ROXBURY, Vt. -- In a white clapboard building surrounded by snowbanks as high as 12 feet, residents at the annual Town Meeting debated yesterday how to handle beaver problems, library expansion, and a troubling rise in the price of gravel.
And then a hush descended on the room. Moderator Lucinda Sullivan asked for civility.
It was a moment of utmost seriousness for this tiny central Vermont town, 536 miles north of the White House: Now they would discuss motions calling for the return of US troops from Iraq and asking the US House of Representatives to investigate whether to impeach President Bush and Vice President Dick Cheney.
"A lot of people say it does not matter what the tiny town of Roxbury thinks," Boo Smith, a resident, said from a back row. "But I think the powerful message is our little town of Roxbury does have a voice."
Other Vermonters felt the same. The Associated Press reported that 29 towns have approved calls for impeachment investigations, and four towns tabled the motion, according to organizers of the movement.
Additionally, ten towns passed nonbinding resolutions calling for US troops to return home, the organizers said.
Vermont has a long tradition of using Town Meeting to address far-afield issues, dating to the Civil War era, when several towns voted to abolish slavery.
"That's what Town Meeting is for," said Claire Chomentowski, who gathered enough signatures in Roxbury to put the impeachment and troops motions before residents. "This is the best place to do this."
Roxbury, a town of 576 people believed to be named after Roxbury, Mass., voted 42-13 for the impeachment investigation against Bush and Cheney and 37-21 to call for the troops' return.
But the votes seemed almost anticlimactic. The drama came from the voices of neighbors, many of whom spoke with great emotion.
After Sullivan, the moderator, read the impeachment resolution, which charged that Bush and Cheney "deliberately or recklessly misled our nation" to go to war in Iraq and "condoned the use of torture," Vietnam veteran Chuck Slocum rose wearily from his fold-up chair.
"It's painful even to hear that article being read," Slocum said. "I see no evidence of torture. I think this thing is disgraceful."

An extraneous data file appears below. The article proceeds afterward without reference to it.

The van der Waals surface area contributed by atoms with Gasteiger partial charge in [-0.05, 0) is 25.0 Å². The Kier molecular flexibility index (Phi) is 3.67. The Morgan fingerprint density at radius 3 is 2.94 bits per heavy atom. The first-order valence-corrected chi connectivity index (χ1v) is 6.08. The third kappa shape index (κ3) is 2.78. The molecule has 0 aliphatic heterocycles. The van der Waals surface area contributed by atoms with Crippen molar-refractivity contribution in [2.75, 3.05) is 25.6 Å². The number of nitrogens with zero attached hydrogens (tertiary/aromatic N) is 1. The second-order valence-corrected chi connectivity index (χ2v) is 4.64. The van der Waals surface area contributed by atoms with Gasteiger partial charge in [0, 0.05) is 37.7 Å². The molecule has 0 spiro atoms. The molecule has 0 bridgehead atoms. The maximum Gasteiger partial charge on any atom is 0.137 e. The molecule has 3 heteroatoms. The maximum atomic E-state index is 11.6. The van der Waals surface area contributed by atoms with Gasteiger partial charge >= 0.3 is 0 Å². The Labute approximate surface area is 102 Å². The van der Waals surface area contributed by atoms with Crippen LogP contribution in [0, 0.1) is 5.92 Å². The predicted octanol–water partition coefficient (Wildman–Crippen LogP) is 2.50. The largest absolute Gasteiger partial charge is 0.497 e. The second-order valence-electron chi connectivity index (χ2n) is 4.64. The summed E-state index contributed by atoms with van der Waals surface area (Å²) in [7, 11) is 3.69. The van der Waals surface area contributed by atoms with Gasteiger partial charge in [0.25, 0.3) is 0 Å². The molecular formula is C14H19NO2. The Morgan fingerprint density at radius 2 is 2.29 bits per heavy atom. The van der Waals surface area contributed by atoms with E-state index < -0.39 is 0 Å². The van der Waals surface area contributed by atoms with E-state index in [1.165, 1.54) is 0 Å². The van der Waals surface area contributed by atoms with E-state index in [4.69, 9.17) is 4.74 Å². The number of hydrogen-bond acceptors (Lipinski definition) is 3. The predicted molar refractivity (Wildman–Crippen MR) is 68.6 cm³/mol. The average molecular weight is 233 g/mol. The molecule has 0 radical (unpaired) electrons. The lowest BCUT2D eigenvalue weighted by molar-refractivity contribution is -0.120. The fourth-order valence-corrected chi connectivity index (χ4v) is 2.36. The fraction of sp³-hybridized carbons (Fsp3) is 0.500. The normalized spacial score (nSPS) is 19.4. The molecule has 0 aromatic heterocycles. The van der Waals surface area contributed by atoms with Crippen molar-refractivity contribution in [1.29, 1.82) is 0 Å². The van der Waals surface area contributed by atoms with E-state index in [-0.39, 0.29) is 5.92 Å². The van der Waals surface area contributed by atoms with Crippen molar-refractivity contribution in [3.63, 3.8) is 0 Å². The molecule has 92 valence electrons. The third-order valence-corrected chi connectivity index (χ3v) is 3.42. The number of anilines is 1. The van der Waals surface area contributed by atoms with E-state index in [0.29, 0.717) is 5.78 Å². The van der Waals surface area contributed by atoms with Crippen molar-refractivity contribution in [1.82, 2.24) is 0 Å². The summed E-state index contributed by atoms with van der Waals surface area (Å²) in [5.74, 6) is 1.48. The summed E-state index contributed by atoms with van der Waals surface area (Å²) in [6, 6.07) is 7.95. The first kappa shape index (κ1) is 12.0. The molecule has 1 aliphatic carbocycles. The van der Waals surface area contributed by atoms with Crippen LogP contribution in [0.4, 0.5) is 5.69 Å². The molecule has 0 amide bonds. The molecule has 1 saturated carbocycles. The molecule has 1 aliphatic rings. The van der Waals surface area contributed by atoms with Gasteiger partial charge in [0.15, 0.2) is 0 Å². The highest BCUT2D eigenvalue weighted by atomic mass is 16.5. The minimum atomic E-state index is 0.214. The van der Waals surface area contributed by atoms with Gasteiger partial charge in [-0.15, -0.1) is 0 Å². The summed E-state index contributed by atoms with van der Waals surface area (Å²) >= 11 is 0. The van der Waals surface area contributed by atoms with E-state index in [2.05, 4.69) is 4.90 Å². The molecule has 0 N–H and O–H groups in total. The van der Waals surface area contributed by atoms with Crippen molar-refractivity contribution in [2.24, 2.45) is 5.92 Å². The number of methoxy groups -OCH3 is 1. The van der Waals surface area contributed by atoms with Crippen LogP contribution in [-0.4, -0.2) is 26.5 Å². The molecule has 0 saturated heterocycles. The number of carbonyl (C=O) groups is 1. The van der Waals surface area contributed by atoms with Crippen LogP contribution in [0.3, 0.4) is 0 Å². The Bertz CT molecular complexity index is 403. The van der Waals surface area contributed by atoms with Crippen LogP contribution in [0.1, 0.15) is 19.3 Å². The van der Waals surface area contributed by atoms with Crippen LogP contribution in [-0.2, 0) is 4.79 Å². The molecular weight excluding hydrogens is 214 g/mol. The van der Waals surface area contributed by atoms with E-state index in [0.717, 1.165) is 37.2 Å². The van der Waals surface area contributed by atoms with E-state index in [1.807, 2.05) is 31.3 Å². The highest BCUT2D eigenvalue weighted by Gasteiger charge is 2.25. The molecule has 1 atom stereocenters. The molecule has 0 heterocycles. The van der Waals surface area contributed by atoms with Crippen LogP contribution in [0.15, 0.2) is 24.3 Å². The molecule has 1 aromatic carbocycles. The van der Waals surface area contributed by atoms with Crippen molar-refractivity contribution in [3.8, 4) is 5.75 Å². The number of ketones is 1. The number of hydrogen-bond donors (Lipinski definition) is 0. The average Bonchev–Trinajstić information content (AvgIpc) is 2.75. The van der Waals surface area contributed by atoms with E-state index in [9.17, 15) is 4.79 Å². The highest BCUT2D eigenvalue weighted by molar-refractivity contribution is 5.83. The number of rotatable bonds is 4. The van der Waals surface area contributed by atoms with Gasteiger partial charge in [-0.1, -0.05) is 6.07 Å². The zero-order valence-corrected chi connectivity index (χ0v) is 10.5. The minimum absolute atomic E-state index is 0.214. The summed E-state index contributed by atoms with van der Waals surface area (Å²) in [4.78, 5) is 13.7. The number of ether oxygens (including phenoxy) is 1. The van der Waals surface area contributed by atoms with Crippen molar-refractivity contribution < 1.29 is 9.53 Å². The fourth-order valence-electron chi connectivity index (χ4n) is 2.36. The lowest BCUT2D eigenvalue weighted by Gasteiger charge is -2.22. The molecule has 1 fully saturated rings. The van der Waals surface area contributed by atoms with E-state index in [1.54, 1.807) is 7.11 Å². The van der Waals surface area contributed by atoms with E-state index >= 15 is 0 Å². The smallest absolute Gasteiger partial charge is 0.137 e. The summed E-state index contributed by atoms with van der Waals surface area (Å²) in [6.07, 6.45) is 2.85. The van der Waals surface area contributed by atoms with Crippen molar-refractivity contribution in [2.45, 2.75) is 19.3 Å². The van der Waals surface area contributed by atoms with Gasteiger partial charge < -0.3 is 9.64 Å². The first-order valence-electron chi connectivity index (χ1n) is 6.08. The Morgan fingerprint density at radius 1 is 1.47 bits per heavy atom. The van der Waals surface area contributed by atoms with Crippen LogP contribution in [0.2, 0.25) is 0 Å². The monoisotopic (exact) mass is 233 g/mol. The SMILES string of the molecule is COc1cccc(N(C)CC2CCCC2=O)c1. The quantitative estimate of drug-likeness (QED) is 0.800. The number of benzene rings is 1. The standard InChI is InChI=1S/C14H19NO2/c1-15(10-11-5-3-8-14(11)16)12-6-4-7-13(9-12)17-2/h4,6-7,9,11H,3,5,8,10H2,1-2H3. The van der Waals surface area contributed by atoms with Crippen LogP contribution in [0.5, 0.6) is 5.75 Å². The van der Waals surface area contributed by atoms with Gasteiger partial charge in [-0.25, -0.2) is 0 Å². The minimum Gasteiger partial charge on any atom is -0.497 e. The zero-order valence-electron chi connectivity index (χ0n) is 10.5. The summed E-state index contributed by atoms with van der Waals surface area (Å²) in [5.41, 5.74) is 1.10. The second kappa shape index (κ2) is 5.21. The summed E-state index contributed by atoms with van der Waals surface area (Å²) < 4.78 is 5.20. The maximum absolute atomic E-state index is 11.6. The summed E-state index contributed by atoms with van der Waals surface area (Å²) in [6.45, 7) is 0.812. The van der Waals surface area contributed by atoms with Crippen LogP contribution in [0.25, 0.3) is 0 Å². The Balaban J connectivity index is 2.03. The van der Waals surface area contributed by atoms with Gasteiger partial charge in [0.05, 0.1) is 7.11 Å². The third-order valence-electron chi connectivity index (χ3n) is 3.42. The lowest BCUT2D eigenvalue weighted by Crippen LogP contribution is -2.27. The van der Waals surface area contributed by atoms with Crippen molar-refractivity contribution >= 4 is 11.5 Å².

Near the front of the room, which usually serves as space for the town's 64 elementary-school students, John Aberth, a town resident and visiting professor of medieval history at Skidmore College in Saratoga Springs, N.Y., stood and faced Slocum.
"On evidence of torture, I have two words for you: Manadel al-Jamadi," Aberth said, referring to a prisoner who died in 2003 at Abu Ghraib prison in Iraq after being interrogated by the CIA. "He was tortured . . . until he bled from his nose, mouth, and ears."
In the debate on the resolution calling for the troops to be brought home, it seemed as if emotions had been bottled up for months. Residents raised hands high, asking to speak. Fifteen did, some twice.
"I hate to be divisive," said Chomentowski, who has long kept track of the number of US soldiers killed in Iraq on a chalkboard hung on the front of her house. The number stood at 3,175 yesterday.
"I want to send a message to our troops: 'Thank you for your service. You've accomplished what you were sent over to do, and we want you to come back now,' " she told the gathering.
Tammy Legacy, 44, assistant town clerk, said she wept many nights over the last year because her son, James, 27, an Army helicopter mechanic, was stationed in Afghanistan. He is back in Vermont now, and Legacy said she believed the resolution was the wrong message for the troops.
"I don't want to hurt those who have [served] and their families," she said.
The final votes appeared to bruise some feelings, but the moderator kept the discussion moving to other issues. They had much to talk about during the day: the seasonal flooding caused by beavers and sedimentation in the north end of town; the need to put a bathroom in the library; and the retirement, effective yesterday, of Town Clerk Gloria Gerdes.
But this Town Meeting will be remembered for the talk of the nation, not of the town.
John Donnelly can be reached at email@example.com.